I returned to Colorado on the evening of Tuesday, September 7 and the cake was due to be shipped to New York on Monday, September 13 for a taping on Tuesday, September 14. The next day I got up and drove forty-five minutes to the nearest Safeway to get all my supplies (mostly sugar and corn syrup, neither of which, as it turned out, I bought nearly enough of.) My goal for that evening was to make the sugar hair dome. I covered the top of my kitchen table with tin foil, then set the bowl on top of some tuna cans to give it a bit more height and covered it with tin foil as well. Using the hard candy recipe from my favorite candy cookbook (The Practical Candymaking Cookbook) my plan was to first create an under layer of clear (or as clear as cooked sugar gets, which is sort of amber) sugar then pour various bright colors of sugar onto that to give the impression of wavy hair. I had forgotten to ask Barbara May to send me my good candy thermometer, so I bought a cheap one at Safeway, which evidently is cheap for a very good reason. It worked fine for the first batch or two of candy, then condensation formed inside it which made it impossible to read and when I tried to wipe off the inside I inadvertently moved the paper scale inside so it ceased to be accurate at all. I gave up on the thermometer altogether after a while and went by the sound of the bubbling and the color of the sugar. I think I did a remarkably good job of it, too, if I do say so myself.
Building up the preliminary shell of clear sugar went fairly well expect that it was impossible to get it smooth because of the steep slope of the sides of the bowl. Eventually I had a fairly even coating of clear sugar and proceeded to the colored sugar, which was a complete failure. My plan had been to spoon the colored sugar into attractive swirls of hair but this proved to be impossible to do with any kind grace or precision on such a steep slope, so I just ended up with sort of messy wedges of red and purple sugar, which looked really sloppy and non-specific. I set that one aside (just in case I wanted it again later) and started again.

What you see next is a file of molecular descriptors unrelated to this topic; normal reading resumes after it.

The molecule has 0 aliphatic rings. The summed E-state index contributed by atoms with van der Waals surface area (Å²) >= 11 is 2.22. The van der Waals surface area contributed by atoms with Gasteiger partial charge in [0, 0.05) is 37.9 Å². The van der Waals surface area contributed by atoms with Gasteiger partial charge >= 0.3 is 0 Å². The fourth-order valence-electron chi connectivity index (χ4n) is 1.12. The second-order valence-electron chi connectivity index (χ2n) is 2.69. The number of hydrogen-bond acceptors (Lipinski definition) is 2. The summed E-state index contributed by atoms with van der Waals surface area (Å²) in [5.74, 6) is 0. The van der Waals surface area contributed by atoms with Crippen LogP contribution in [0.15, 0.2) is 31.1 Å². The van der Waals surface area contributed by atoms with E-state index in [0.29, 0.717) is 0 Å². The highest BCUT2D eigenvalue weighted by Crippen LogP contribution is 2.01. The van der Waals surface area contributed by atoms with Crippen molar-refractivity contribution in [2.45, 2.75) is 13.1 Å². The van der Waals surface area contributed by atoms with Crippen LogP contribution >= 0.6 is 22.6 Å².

This time my plan was to draw specific wavy hair shapes onto the tin foil over the bowl with royal icing, then fill the spaces with clear sugar, which I would then paint bright colors with food coloring. I took me two tries to get royal icing shapes I was happy with (and this time I didn't set the bowl onto the tuna cans so it was bit shorter) and it proved difficult again to fill the more vertical surfaces of the bowl neatly. I had to do it with my little metal pastry tube from the sixties, which Barbara May got me at a garage sale or flea market or something, which is awesome because they're pretty much impossible to find. This is a very time-consuming process and it involved a lot of me burning myself with hot sugar. About halfway through the process I ran out of sugar and went to bed.
By the time I woke up the next morning. I had an even better idea - I would start over with a solid, clear sugar shell, then drizzle bright colors of sugar over it in abstract patterns. This would eliminate my difficulty in forming neat, specific shapes and give the cake a wild, carefree look, which I felt would be appropriate to Cyndi Lauper. This was also the day I had planned to bake the cake itself, which I had to do in my friend's cabin because I don't have an oven. I also borrowed a bowl similar to the one I had bought but slightly smaller on which to create my new sugar dome. This way I could start on a new dome without trashing the half-finished dome I had been working on the night before (just in case.) This time I created a more graceful shape (I hoped) than the natural shape of the bowl by taping pieces of paper over it to the bowl and to the table to form ogee-like curves. It formed a good shape, but made the finished product harder to remove from the table.